One method sweeping the United States is to use the media to find the practice clients. Sometimes this is a newspaper ad or a radio spot, and in some other situations, it is coupons and special offers. Again, like telephone book marketing, the trend of the community is married with the practice philosophy to establish the appropriate level. Regardless, like with telephone book advertising, a four to one ratio is needed on the money made versus money expended due to the media effort. The real problem with the paid media and coupon system is that the clients are very low net (if any) which violates the five to one ratio, and they also show a very low return rate to the practice (less than 20 percent). This area must be tracked for effectiveness.
The area of most fun, to me, is the unpaid media exposure. There is one practice which sponsors a "Meals on Wheels" for pets whose owners are unable to feed them (in the hospital, shut-ins without income, etc.). This practice gets a lot of free media coverage just for the human interest of the subject. There are veterinarians who sponsor (at cost) the Scouts (or 4-H, or FFA, etc.) in offering a fall "rabies clinic" for the community, at some central location arranged and advertised by the Scouts. This is very cheap goodwill and it gets great, no cost, media coverage. There are many other ways, including a "pet column" in a local newspaper or a local "pet radio hour" on a Saturday or Sunday morning, to get free media coverage. All it takes is innovation and an awareness of the community needs and desires.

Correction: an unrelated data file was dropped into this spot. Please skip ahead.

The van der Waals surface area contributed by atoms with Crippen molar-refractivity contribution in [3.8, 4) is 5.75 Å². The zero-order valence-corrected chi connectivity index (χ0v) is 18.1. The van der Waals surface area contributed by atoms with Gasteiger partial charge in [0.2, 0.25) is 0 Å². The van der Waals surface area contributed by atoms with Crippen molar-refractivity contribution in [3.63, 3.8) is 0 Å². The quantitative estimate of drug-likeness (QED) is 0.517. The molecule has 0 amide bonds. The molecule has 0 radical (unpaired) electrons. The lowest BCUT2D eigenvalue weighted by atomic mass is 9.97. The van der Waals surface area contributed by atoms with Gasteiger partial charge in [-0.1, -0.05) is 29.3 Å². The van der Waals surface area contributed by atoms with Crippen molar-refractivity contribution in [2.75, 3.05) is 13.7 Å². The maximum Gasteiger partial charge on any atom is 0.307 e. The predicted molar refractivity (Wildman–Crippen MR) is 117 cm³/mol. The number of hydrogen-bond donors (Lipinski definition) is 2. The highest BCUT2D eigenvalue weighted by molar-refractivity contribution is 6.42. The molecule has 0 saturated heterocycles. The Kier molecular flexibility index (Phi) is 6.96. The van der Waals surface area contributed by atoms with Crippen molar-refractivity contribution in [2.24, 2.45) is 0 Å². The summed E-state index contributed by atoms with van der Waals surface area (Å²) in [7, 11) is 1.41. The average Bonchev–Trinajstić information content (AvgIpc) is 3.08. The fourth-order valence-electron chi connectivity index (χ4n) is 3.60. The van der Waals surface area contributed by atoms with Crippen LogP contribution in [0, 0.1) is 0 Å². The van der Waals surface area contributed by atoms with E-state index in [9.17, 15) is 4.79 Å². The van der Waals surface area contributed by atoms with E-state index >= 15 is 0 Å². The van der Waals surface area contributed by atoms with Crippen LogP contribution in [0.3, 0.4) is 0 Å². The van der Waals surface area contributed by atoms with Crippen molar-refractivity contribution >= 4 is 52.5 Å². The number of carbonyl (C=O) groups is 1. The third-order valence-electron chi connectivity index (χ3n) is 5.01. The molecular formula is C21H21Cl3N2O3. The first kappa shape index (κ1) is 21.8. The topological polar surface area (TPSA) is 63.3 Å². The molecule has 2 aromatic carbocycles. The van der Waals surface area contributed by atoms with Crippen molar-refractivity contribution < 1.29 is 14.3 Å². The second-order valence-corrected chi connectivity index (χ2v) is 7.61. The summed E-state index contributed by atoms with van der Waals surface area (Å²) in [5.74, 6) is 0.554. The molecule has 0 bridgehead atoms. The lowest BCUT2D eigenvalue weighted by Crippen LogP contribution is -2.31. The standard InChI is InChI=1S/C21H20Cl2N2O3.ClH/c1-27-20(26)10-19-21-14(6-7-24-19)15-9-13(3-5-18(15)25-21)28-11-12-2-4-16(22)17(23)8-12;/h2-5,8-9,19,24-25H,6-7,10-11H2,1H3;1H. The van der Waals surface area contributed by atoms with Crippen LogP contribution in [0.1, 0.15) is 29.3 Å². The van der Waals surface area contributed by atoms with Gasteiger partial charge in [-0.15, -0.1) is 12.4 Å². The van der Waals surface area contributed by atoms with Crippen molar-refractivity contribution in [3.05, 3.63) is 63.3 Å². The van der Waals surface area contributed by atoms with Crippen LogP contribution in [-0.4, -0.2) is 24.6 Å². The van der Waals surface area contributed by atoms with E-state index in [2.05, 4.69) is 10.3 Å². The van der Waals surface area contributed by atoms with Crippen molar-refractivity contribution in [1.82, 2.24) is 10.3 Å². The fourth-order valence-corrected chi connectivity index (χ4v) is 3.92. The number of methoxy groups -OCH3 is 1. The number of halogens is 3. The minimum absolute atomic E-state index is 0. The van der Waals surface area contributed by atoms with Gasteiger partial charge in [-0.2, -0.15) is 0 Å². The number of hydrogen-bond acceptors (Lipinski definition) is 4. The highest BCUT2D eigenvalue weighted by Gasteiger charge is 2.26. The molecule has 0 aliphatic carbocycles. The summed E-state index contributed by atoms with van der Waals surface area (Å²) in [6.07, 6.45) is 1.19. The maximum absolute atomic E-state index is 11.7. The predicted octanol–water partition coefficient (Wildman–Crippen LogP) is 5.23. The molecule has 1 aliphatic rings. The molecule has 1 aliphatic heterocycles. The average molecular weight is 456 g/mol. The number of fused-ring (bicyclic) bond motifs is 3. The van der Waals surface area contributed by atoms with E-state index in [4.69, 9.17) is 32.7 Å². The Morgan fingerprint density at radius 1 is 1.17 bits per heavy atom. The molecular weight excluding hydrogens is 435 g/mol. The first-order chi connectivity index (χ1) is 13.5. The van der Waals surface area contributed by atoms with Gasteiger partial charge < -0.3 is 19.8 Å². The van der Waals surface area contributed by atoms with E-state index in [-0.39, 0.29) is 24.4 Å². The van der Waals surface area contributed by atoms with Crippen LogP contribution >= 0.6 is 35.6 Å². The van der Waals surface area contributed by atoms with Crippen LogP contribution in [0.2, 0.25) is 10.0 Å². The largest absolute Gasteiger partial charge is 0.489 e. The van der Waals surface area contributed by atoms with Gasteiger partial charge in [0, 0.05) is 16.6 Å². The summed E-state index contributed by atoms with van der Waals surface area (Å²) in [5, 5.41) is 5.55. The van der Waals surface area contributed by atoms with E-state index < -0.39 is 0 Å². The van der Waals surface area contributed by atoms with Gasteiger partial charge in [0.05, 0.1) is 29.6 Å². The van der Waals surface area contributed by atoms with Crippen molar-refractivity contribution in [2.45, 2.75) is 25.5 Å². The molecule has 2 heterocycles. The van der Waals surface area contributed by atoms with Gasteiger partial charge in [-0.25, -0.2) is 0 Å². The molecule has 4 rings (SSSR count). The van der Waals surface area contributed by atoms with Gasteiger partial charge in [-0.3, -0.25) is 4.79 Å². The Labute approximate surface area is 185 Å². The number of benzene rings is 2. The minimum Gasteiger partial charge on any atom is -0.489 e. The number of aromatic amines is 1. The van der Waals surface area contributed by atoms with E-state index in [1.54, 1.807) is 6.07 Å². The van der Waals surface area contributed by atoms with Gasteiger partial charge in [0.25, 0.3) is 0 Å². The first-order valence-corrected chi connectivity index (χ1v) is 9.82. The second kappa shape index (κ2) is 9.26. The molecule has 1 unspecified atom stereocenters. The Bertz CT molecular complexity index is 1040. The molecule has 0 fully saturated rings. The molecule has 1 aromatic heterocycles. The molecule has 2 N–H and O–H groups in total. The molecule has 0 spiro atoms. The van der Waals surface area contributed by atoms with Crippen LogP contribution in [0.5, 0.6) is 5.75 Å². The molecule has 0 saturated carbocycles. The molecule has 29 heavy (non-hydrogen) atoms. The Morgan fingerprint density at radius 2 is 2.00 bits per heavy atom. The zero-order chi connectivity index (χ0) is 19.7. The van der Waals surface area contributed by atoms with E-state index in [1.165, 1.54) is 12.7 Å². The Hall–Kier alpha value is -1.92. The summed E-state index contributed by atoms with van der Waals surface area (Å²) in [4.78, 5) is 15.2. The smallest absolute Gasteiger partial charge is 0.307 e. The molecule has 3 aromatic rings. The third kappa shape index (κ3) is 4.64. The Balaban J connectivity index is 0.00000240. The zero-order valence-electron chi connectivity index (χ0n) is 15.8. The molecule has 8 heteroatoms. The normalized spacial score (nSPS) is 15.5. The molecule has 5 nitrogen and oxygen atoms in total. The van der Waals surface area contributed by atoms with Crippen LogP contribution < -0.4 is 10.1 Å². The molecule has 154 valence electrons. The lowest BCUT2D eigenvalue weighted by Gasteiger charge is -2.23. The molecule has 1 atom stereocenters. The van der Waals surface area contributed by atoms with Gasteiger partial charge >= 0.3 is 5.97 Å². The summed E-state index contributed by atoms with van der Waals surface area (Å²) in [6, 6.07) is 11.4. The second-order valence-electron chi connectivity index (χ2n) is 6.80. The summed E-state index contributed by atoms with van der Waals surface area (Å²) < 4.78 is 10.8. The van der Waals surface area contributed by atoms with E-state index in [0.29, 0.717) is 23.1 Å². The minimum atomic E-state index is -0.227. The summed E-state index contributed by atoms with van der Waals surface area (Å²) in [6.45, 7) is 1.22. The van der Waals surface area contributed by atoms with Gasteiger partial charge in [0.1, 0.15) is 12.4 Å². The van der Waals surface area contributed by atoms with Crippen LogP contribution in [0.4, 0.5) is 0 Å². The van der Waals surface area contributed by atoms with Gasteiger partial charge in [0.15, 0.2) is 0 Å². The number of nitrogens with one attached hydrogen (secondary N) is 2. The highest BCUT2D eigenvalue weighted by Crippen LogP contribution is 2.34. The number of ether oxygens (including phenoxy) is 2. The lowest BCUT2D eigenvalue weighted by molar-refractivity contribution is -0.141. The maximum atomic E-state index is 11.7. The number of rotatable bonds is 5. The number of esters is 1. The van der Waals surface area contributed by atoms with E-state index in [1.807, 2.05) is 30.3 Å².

The Best Program
There is no best program. In veterinary practice, like in the stock market, another famous gambling arena, the mix-and-match always exceeds the single investment. It is a combination of the lateral actions of other practices, practice philosophy, community substitutes, and pet owner perceptions. It is also dynamic, changing frequently, often quarterly, often by the season of the year. The practice must adopt whatever programs it needs to keep about 10 to 15 percent of all transactions new clients. Most communities in America average about 20 percent pet owner movement each year, lending to the validation of three yardstick premises:
When the new client access rates are higher than 15 percent, it tends to make me look for clients who fail to return.
When the new client rate is less than 9 percent, it often indicates a low new client access rate.
When a new client rate is less than 5 percent, it usually means the practice is dying, but it is seldom seen from inside the practice - excuses abound!